Is this って equivalent to 「と」?



Is the って in the following sentence equivalent to 「と」 as in AはBと変わる/違う?


My favourite songs have not changed for many years.

Does this mean it is equivalent to the と used for quotations.


Posted 2012-08-21T22:11:43.537

Reputation: 11 782

You chose the wrong answer as best. – l'électeur – 2014-02-18T00:29:59.500

4@TokyoNagoya I don't think that tells the OP very much. Looking at the downvotes and assuming that you downvoted the wrong answers, all we can deduce is that you suggest that cypher and Axioplase's answers are not wrong. – Earthliŋ – 2014-02-18T00:48:40.717

@TokyoNagoya: It seems I accepted the answer (0522 on 23Aug) before the correspondence and answers were finished. I appreciate you pointing this out (and will have to review again)but as Cypher was upvoted (and Earthling and I downvoted) have to take it you think that one is correct. – Tim – 2014-02-18T19:01:54.757



I think it can be replaced with and というのは here, as in [2] [1] at this Daijisen definition.

According to the 日本語文型辞典, this って indicates a subject, and can be an informal way in speech to state meanings/definitions or to add value/emphasis.

When used after nouns and adjectives to state meanings/definitions, this って can correspond with とは. When used after verbs, it can correspond with のは…だ, and can be added or omitted, as in the following example:

"Living alone in the city is difficult."

Edit: Tried to update with more information.


Posted 2012-08-21T22:11:43.537

Reputation: 13 257


It's quite the equivalent of "you know" in colloquial English.

One's favourite song, you know, it seems never to change.

As such, it's quite a theme particle, as @cypher mentioned.


Posted 2012-08-21T22:11:43.537

Reputation: 11 564


I believe this って is the casual variant of と.

“The quotative particle to has a slightly more casual equivalent tte (te following n) which occurs very commonly in spoken language when linked with the verbal iu.”

That said, って doesn't have to be bound to an explicit predicate.

“/X + (t)te/ may occur as a more casual equivalent of /X + to ~ (t)te iû no wa/”

Japanese: The Spoken Language, part 2, lesson 18B, structural patterns


Posted 2012-08-21T22:11:43.537

Reputation: 1

3I think your answer refers to the って used in place of と in more casual forms of と言う & と思う which is different to to the って being used in the question. – Jeemusu – 2012-08-22T09:26:19.793

"Is this って equivalent to 「と」?">>>No, it's not. "I believe this って is the casual variant of と.">>>This って is the casual variant of は. The「と」you're talking about is a 格助詞, whereas this「は」is a 係助詞. Look up って as a 係助詞 in your dictionary. – None – 2012-08-23T00:33:30.937

「昔から好きな曲は、変わらない」makes sense, but 「昔から好きな曲と、変わらない」doesn't. You can say ジェームズさん"って"、やさしい人ですね or ジェームズさん"は"やさしい人ですね but not ジェームズさん"と"、やさしい人ですね. – None – 2012-08-23T00:39:19.320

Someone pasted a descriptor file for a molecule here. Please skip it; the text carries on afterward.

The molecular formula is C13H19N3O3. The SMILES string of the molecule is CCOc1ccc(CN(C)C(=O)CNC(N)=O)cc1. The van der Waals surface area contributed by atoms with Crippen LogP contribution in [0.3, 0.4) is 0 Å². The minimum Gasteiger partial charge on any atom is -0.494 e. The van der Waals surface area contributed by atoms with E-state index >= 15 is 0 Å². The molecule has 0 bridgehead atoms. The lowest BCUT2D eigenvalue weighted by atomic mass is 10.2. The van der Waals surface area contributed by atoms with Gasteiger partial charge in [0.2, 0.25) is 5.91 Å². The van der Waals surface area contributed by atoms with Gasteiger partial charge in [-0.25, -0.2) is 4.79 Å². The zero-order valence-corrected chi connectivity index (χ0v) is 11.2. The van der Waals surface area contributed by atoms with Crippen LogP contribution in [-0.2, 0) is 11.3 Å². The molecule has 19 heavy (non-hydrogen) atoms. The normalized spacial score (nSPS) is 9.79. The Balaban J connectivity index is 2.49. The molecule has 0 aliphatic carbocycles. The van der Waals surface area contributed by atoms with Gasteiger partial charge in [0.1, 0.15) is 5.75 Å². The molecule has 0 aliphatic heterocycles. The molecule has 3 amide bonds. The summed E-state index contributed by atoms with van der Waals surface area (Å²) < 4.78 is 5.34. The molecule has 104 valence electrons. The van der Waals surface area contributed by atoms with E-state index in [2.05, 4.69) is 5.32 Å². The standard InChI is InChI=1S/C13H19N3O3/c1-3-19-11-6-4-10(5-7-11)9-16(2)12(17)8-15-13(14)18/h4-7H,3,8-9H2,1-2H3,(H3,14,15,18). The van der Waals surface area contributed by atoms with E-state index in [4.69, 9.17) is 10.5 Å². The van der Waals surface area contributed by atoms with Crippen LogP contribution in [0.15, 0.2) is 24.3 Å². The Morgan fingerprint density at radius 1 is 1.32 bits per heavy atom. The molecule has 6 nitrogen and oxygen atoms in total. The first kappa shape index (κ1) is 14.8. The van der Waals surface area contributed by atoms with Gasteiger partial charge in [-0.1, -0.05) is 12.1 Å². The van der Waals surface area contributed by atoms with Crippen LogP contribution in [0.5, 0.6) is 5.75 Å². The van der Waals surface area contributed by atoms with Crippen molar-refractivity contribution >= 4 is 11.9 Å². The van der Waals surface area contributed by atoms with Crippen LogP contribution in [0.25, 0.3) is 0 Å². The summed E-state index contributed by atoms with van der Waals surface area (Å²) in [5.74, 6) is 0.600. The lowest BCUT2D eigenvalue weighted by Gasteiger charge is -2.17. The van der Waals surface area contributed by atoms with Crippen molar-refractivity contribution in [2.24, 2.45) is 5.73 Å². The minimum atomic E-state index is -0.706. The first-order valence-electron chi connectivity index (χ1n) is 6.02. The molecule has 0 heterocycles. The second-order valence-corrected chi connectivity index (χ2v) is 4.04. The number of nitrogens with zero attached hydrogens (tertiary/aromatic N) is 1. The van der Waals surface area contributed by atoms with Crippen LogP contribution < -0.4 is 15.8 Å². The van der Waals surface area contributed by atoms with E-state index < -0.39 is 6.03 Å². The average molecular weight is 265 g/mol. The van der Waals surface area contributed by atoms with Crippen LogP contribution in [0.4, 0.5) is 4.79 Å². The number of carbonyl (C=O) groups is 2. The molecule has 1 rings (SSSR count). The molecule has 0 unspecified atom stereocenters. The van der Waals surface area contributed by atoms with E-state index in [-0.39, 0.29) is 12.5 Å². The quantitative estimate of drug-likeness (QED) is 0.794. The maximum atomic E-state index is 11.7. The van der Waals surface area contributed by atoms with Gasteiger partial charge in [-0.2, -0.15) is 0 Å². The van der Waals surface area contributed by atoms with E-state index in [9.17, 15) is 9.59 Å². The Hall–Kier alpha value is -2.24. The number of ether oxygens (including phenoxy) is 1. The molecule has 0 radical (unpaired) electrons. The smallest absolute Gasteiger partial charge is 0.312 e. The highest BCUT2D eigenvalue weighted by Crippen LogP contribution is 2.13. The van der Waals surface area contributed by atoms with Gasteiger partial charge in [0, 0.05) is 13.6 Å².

@Chocolate: You can say 「昔から好きな曲と変わらない」, however, with no comma, as in the original question. See my answer. – Earthliŋ – 2012-08-23T01:46:08.083

@user1205935 Hmm... what does 昔から好きな曲と変わらない mean? It sounds unnatural and also agrammatical. It would require a subject at least, i.e. the structure should be「AはBと変わらない」. 昔から好きな曲"というものは"変わらないみたい(or変わらないようだ/変わらないらしい/変わらないものだ)/昔から好きな曲"というのは"変わらないみたい would make sense. – None – 2012-08-23T03:22:48.747

@Chocolate: It seems to me that simply casting 「って」as a casual variant of 「は」could be very misleading. Can it introduce a topic of conversation in the manner of 「は」: sure, but that may just as easily be analyzed as「って」being a elision of「って言うのは」(and there's probably historical usage to support that analysis). Does「って」carry to same contrastive connotation that「は」does, that is, can it be used in a construction such as「AってBって」parallel to the usage of「AはBは」: probably not. – c.w.chambers – 2012-08-23T03:43:37.533

@Chocolate: It needs the context of speaking about a particular song (or songs). The sentence then implies that this particular song is just like (lit. not different from) the song(s) the subject has liked since a long time ago. Just like you suggested, then, the structure would be 「AはBとかわらない」, which is what the OP guessed at in his question. But the topic 「Aは」 is not required to form a grammatical sentence. Still, the と variant of the sentence by itself sounds wrong without a context, like you said, but is grammatically correct and sensible in a context like the one above... – Earthliŋ – 2012-08-23T03:43:42.510

@user1205935 Hmm... so... you two both think that the って in 昔から好きな曲って変わらないみたい as "My favourite songs have not changed for many years" is equivalent to と(a quoting case particle), not は(a 係助詞)?? You both think that it can be rephrased as 好きな曲と昔から変わらないみたい without changing its meaning??? (Ah, btw a comma doesn't change the meaning in this case) – None – 2012-08-23T04:13:37.850

The meaning of the sentence with って is different from the sentence with と. I only wanted to point out to the OP that his interpreting って as と was not ungrammatical, although false. I think that って stems from と言うのは (as I stated in my answer), which in this case can be replaced by は without changing the meaning. (Precisely because there is only a subtle difference between は and と言うのは.) 好きな曲と昔から変わらないみたい is even further from the intended meaning and not relevant to the question... – Earthliŋ – 2012-08-23T04:40:33.400